Commentary

Durham, Tar Heels' voice, retires

Originally Published: April 4, 2011
By Dick Vitale | ESPN.com

There has been a lot of news out of Chapel Hill recently, giving us reason to look forward and to reflect back.

The good news came when Harrison Barnes, the ACC's premier diaper dandy last season, announced his plans return for a sophomore campaign. That clearly makes North Carolina a possible preseason No. 1 next season.

Think about the frontcourt with the return of Barnes, Tyler Zeller and John Henson. That will be a great group. Then factor in Kendall Marshall in the backcourt, plus newcomers James McAdoo and P.J. Hairston, and you see what a dynamite club they will have.

There was also sad news with the retirement of Woody Durham as the team's radio announcer. Durham started all the way back in 1971 and was a staple for Tar Heels fans everywhere. Durham was the voice of North Carolina basketball, and he personified C-L-A-S-S!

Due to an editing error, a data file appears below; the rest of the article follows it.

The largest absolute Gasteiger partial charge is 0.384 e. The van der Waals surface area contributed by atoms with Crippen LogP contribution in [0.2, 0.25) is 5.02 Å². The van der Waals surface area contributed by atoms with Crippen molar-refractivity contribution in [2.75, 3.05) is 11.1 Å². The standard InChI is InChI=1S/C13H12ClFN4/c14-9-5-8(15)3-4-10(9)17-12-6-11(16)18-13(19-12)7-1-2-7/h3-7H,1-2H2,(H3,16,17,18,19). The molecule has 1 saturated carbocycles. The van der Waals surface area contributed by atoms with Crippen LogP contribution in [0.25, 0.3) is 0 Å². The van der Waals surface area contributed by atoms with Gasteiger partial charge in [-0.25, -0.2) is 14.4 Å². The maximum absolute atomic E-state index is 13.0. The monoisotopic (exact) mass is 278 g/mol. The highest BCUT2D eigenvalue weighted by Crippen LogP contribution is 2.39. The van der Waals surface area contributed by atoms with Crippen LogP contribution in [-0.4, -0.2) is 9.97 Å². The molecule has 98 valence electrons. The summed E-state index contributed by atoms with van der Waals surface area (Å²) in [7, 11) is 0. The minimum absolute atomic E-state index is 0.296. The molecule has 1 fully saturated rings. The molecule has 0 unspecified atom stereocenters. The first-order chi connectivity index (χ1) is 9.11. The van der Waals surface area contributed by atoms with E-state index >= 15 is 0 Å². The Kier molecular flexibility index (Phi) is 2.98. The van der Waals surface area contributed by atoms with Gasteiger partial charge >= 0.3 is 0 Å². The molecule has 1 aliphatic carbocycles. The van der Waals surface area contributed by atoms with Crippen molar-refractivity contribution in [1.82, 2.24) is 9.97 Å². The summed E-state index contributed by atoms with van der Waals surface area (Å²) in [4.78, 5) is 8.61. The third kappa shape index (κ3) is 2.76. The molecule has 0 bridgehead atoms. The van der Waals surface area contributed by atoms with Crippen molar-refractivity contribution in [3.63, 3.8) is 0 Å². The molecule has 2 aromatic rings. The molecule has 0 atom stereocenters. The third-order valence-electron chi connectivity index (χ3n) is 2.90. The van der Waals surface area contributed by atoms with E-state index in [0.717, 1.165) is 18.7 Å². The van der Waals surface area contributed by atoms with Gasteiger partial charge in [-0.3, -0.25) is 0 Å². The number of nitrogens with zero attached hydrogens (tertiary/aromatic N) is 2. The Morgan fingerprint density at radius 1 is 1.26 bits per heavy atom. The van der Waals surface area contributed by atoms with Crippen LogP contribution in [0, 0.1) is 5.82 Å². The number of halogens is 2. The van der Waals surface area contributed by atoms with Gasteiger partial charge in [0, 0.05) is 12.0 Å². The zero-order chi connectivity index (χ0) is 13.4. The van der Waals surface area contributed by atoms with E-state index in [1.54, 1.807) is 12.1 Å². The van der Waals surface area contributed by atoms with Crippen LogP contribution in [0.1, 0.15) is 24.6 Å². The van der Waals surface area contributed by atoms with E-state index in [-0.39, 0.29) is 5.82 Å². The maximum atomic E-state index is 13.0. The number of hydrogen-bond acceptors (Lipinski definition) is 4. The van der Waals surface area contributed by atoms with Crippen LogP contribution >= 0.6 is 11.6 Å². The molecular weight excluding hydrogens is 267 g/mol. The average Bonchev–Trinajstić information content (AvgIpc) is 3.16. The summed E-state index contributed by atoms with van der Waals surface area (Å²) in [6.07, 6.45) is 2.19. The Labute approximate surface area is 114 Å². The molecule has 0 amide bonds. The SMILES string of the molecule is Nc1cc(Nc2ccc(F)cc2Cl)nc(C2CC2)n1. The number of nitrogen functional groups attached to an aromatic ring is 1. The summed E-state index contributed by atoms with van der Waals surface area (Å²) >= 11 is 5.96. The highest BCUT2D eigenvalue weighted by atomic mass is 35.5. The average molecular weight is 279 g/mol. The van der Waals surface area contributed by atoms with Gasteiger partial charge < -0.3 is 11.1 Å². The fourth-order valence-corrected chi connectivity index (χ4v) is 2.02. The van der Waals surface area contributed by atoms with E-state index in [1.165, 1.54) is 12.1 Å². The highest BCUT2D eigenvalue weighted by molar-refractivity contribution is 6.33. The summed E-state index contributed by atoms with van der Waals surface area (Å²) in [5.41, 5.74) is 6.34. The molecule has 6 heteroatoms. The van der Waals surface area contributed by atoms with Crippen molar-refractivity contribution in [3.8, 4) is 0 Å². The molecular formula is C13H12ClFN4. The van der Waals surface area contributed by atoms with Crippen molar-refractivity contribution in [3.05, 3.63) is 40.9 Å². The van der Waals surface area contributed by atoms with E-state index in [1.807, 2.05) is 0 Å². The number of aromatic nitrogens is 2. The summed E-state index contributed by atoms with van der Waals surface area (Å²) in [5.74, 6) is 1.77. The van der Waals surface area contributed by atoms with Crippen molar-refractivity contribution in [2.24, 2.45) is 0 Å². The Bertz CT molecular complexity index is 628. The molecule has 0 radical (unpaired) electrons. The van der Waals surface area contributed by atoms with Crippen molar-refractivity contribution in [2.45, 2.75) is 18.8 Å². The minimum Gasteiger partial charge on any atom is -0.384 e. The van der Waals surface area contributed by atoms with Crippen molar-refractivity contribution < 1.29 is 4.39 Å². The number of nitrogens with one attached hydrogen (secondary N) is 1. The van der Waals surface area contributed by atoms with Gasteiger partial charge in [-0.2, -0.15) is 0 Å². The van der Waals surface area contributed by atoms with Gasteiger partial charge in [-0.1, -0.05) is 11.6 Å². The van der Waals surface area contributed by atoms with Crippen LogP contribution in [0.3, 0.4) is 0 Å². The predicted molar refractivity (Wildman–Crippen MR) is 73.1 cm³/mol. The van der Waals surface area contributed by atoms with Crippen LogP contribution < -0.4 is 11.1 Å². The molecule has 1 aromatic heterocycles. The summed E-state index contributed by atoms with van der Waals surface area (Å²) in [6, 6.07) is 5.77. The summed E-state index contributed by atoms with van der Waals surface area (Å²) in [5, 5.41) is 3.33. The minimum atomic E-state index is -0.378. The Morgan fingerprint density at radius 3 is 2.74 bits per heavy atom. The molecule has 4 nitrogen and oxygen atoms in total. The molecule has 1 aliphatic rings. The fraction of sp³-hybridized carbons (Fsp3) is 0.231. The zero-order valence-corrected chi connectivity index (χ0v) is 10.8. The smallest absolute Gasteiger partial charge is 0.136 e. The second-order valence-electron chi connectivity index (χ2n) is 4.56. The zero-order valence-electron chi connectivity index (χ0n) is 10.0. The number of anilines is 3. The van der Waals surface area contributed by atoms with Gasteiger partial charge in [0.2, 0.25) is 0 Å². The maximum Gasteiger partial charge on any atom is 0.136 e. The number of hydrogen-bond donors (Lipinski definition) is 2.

Durham was a pro's pro, a true legend in the sports world. He called all of the premier players over the years, including Michael Jordan, James Worthy and many more.

Any chance that I had an opportunity to speak with him prior to doing a North Carolina game, he had an unbelievable smile and stories to tell. Durham always had loads of tidbits of information about the team. He was so well-prepared and well-spoken when it came to Tar Heel basketball.

When you think about the legends working the sport on radio over the years, you have to put him up there with Cawood Ledford of Kentucky and Max Falkenstien of Kansas. Those guys dazzled fans for years.

Woody Durham will be missed big-time down on Tobacco Road. Putting it simply in Vitalese, you were awesome, baby, with a capital A! You were flat-out a PTP'er who deserves to be right up there in the rafters with all of the Tar Heel greats. You represented the university as the best of the best. You were uno, number one to me, my friend! Enjoy your retirement, baby!

Dick Vitale

College Basketball analyst
Dick Vitale, college basketball's top analyst and ambassador, joined ESPN during the 1979-80 season. His thorough knowledge of the game is brought forth in an enthusiastic, passionate style. Vitale also contributes columns to ESPN.com.